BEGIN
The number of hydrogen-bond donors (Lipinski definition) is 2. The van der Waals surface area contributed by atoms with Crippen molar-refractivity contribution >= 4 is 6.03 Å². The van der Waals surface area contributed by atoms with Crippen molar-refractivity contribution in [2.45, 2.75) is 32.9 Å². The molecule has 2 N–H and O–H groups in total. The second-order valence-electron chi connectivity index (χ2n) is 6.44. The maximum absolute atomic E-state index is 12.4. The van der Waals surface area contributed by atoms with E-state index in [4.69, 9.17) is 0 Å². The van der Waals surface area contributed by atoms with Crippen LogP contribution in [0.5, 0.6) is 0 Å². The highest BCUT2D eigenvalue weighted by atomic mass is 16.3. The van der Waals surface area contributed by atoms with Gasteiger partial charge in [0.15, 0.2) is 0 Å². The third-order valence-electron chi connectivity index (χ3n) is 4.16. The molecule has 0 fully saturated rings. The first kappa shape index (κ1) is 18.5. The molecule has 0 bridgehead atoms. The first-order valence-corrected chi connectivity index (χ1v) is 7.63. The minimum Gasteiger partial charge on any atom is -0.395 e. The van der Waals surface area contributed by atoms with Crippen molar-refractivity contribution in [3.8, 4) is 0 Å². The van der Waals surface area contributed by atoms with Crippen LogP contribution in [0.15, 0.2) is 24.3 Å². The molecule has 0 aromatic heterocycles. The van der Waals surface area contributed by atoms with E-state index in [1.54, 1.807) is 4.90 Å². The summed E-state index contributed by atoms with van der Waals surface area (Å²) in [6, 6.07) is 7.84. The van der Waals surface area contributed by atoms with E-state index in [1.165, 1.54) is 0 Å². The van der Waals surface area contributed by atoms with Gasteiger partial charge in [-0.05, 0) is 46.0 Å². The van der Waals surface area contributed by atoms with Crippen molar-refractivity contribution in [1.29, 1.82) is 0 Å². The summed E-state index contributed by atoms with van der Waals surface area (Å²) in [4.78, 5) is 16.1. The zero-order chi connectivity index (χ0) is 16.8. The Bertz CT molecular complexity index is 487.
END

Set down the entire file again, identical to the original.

The number of hydrogen-bond donors (Lipinski definition) is 2. The van der Waals surface area contributed by atoms with Crippen molar-refractivity contribution >= 4 is 6.03 Å². The van der Waals surface area contributed by atoms with Crippen molar-refractivity contribution in [2.45, 2.75) is 32.9 Å². The molecule has 2 N–H and O–H groups in total. The second-order valence-electron chi connectivity index (χ2n) is 6.44. The maximum absolute atomic E-state index is 12.4. The van der Waals surface area contributed by atoms with E-state index in [4.69, 9.17) is 0 Å². The van der Waals surface area contributed by atoms with Crippen LogP contribution in [0.5, 0.6) is 0 Å². The highest BCUT2D eigenvalue weighted by atomic mass is 16.3. The van der Waals surface area contributed by atoms with Gasteiger partial charge in [0.15, 0.2) is 0 Å². The third-order valence-electron chi connectivity index (χ3n) is 4.16. The molecule has 0 fully saturated rings. The first kappa shape index (κ1) is 18.5. The molecule has 0 bridgehead atoms. The first-order valence-corrected chi connectivity index (χ1v) is 7.63. The minimum Gasteiger partial charge on any atom is -0.395 e. The van der Waals surface area contributed by atoms with Crippen molar-refractivity contribution in [3.8, 4) is 0 Å². The van der Waals surface area contributed by atoms with Crippen LogP contribution in [0.15, 0.2) is 24.3 Å². The molecule has 0 aromatic heterocycles. The van der Waals surface area contributed by atoms with E-state index in [1.54, 1.807) is 4.90 Å². The summed E-state index contributed by atoms with van der Waals surface area (Å²) in [6, 6.07) is 7.84. The van der Waals surface area contributed by atoms with E-state index in [1.165, 1.54) is 0 Å². The van der Waals surface area contributed by atoms with Gasteiger partial charge in [-0.05, 0) is 46.0 Å². The van der Waals surface area contributed by atoms with Crippen molar-refractivity contribution in [1.29, 1.82) is 0 Å². The summed E-state index contributed by atoms with van der Waals surface area (Å²) in [4.78, 5) is 16.1. The zero-order chi connectivity index (χ0) is 16.8. The Bertz CT molecular complexity index is 487.